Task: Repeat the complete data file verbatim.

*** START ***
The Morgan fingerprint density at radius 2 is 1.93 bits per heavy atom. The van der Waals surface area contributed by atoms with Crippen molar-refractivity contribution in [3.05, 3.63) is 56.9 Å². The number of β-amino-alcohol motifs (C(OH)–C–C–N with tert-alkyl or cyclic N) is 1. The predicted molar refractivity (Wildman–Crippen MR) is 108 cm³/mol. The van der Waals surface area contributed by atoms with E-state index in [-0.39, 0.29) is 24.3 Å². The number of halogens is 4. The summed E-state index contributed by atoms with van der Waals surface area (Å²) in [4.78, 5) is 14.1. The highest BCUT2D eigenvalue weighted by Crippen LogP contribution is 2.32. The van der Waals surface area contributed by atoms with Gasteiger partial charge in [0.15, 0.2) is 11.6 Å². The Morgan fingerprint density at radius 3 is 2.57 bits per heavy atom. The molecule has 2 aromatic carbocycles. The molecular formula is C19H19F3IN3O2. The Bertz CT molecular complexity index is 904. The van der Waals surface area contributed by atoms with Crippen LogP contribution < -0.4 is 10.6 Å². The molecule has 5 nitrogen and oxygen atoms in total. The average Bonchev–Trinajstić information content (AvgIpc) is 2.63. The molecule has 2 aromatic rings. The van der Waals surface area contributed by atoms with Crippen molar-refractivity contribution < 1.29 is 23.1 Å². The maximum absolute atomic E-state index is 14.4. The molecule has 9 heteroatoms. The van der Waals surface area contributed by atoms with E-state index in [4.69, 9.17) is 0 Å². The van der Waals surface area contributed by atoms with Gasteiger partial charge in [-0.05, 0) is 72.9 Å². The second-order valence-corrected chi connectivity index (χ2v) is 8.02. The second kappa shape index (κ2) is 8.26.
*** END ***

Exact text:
The Morgan fingerprint density at radius 2 is 1.93 bits per heavy atom. The van der Waals surface area contributed by atoms with Crippen molar-refractivity contribution in [3.05, 3.63) is 56.9 Å². The number of β-amino-alcohol motifs (C(OH)–C–C–N with tert-alkyl or cyclic N) is 1. The predicted molar refractivity (Wildman–Crippen MR) is 108 cm³/mol. The van der Waals surface area contributed by atoms with E-state index in [-0.39, 0.29) is 24.3 Å². The number of halogens is 4. The summed E-state index contributed by atoms with van der Waals surface area (Å²) in [4.78, 5) is 14.1. The highest BCUT2D eigenvalue weighted by Crippen LogP contribution is 2.32. The van der Waals surface area contributed by atoms with Gasteiger partial charge in [0.15, 0.2) is 11.6 Å². The Morgan fingerprint density at radius 3 is 2.57 bits per heavy atom. The molecule has 2 aromatic carbocycles. The molecular formula is C19H19F3IN3O2. The Bertz CT molecular complexity index is 904. The van der Waals surface area contributed by atoms with Crippen LogP contribution < -0.4 is 10.6 Å². The molecule has 5 nitrogen and oxygen atoms in total. The average Bonchev–Trinajstić information content (AvgIpc) is 2.63. The molecule has 2 aromatic rings. The van der Waals surface area contributed by atoms with Crippen molar-refractivity contribution < 1.29 is 23.1 Å². The maximum absolute atomic E-state index is 14.4. The molecule has 9 heteroatoms. The van der Waals surface area contributed by atoms with E-state index in [4.69, 9.17) is 0 Å². The van der Waals surface area contributed by atoms with Gasteiger partial charge in [-0.05, 0) is 72.9 Å². The second-order valence-corrected chi connectivity index (χ2v) is 8.02. The second kappa shape index (κ2) is 8.26.